Competitions displayed in this yearbook were specifically chosen in order to encompass various architectural themes. The contests in the ACY of 2020 show a wide range of programmes, scales and mediums such as African shelters proposals, architectural preservation projects, buildings in natural environments, commissioned infrastructures, skyscrapers to conceptual rendering challenges.
Each featured competition, from world-renown “Fairy Tales” to the Skyscraper Competition, includes beautiful graphics of the winning projects, the second and third-best submissions and commended entries. Even through a quick browse through the book, it is easy to be mesmerized by the captivating architectural imagery. Any student interested in how to best represent ideas and convey architectural works can find an array of graphical styles and diagrams to be inspired by and learn from!
It is truly exciting to be able to read personal stories of people behind every winning entry. The remarks given by each team are different, thus reading every single one of these accounts reveals various fundamental considerations behind a winning competition project. Design concepts, individual ways of working, sketching, iterating and team communication are just a few topics touched upon in the answers to the question “what made you win?”.
The most interesting feature of this yearbook is the step-by step journey of design being exposed, through these personal interviews. The book takes us through a journey of thinking processes and design resolutions, from their start to finish. Taking the route of Balint Iszak and Csenge Gyorgyi, who won the Iceland Volcano Museum Competition, one can trace every design decision they undertook. It becomes clear how they chose the competition, thoroughly analysed the site and begun their brain-storing with sketches. The primary idea of merging the building with its landscape and offering a unique visitor experience of this natural site was kept unchanged, leading the entire design process behind their proposals final plans and sections. Their design concept is still clearly evident even in Balint’s and Csenge’s material considerations! Lastly, they mention how they assembled drawings and visuals for their winning project boards.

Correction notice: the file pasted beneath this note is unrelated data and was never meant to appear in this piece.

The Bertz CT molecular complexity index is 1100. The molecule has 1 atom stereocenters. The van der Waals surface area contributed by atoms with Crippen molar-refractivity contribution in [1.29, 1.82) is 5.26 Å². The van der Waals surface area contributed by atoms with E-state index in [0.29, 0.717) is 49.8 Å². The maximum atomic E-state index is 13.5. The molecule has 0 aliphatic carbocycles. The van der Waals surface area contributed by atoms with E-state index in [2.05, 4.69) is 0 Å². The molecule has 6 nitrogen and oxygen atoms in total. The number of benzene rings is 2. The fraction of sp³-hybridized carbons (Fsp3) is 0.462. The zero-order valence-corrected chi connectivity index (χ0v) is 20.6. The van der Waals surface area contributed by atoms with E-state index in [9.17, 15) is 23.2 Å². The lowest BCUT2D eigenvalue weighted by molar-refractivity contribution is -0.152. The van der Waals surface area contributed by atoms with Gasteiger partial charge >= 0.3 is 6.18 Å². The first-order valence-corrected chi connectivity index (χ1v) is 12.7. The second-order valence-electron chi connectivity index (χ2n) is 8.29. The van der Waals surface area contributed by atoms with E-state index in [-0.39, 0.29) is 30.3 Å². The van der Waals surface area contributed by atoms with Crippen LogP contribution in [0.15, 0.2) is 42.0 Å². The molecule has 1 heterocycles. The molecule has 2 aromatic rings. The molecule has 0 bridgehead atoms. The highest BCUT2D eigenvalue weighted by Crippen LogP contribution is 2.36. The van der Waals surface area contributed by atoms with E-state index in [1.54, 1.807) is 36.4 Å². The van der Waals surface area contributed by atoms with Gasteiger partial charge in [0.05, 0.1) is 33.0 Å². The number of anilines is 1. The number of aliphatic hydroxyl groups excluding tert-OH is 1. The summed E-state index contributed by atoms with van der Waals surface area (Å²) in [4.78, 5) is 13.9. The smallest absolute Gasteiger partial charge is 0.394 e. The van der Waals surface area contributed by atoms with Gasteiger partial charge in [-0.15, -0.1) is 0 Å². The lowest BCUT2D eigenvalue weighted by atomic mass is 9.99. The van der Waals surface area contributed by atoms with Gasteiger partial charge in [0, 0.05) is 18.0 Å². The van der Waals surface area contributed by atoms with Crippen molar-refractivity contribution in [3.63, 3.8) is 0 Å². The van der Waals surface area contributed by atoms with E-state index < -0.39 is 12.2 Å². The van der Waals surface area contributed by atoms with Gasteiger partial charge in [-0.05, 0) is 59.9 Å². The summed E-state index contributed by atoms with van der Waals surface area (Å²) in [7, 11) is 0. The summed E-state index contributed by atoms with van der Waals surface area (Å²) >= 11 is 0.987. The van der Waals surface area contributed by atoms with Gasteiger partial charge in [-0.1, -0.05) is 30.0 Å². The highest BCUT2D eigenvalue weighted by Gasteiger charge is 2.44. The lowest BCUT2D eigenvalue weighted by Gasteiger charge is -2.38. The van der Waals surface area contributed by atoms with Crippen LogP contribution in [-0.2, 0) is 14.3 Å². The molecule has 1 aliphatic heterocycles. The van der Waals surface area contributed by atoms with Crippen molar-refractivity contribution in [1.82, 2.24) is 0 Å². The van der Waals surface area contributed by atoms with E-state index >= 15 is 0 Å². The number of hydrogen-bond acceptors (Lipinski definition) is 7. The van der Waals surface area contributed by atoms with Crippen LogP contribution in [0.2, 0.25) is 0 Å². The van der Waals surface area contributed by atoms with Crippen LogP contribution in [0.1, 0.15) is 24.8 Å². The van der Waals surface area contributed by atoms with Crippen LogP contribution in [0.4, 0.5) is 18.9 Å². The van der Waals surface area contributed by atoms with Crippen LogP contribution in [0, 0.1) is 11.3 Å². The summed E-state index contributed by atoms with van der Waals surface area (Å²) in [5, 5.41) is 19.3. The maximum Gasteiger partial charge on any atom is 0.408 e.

Every winning entry is a visually and graphically stimulating presentation sheet. A well-made board is surely a key to victory! When you receive your personal copy, across all of the competition entries displayed, you will be able to fully understand what makes a successful project board, from the first ideas behind it to its final assembly. For instance, the winners of the Xi’an Train Station Competition, Giovanna de Simone and Matteo Amicarella say that:
“It is undeniable that (…) competition entries and results are clearly linked to graphics. (…) We need a clear, strong direct image, which not only represents the idea but also says all the sensations (…) we want to provoke in the future visitors of our building”.
This is just a single quote, however there is a plenty to learn from the ACY of 2020. Across the entire yearbook one can grasp many more nuanced knowledge behind successful boards, graphics, inspiration and ways of assembling it, shared by those who won themselves. Tips offered in this yearbook on how to approach an architectural competition are almost innumerable!
The Architecture Competitions Yearbook of 2020 seeks to find the illusive formula behind each successful competition entry. Nathalie de Vrie’s herself said – “I wish there would be a magical formula on how to participate in a competition, so you always win”. There may not be a one size fit all formula, but this book certainly showcases how different architects and students have found their own ways and means to succeed.
This book thoroughly scrutinizes the fundamentals and processes that are truly necessary for architectural accomplishment – a brilliant concept or idea, hard work, no fear of failure and loads of tracing paper. Everyone who reads this yearbook will be given a rare chance to understand and learn from multiple successful individuals and teams within it: honest and insightful conversations, which are refreshing respites from the confines of our homes.
If you are interested in knowing more about The Architecture Competitions Yearbook of 2020, feel free to visit the yearbook.archi website, where you can find more details about this publication together with guidance on how to get a full copy of your own.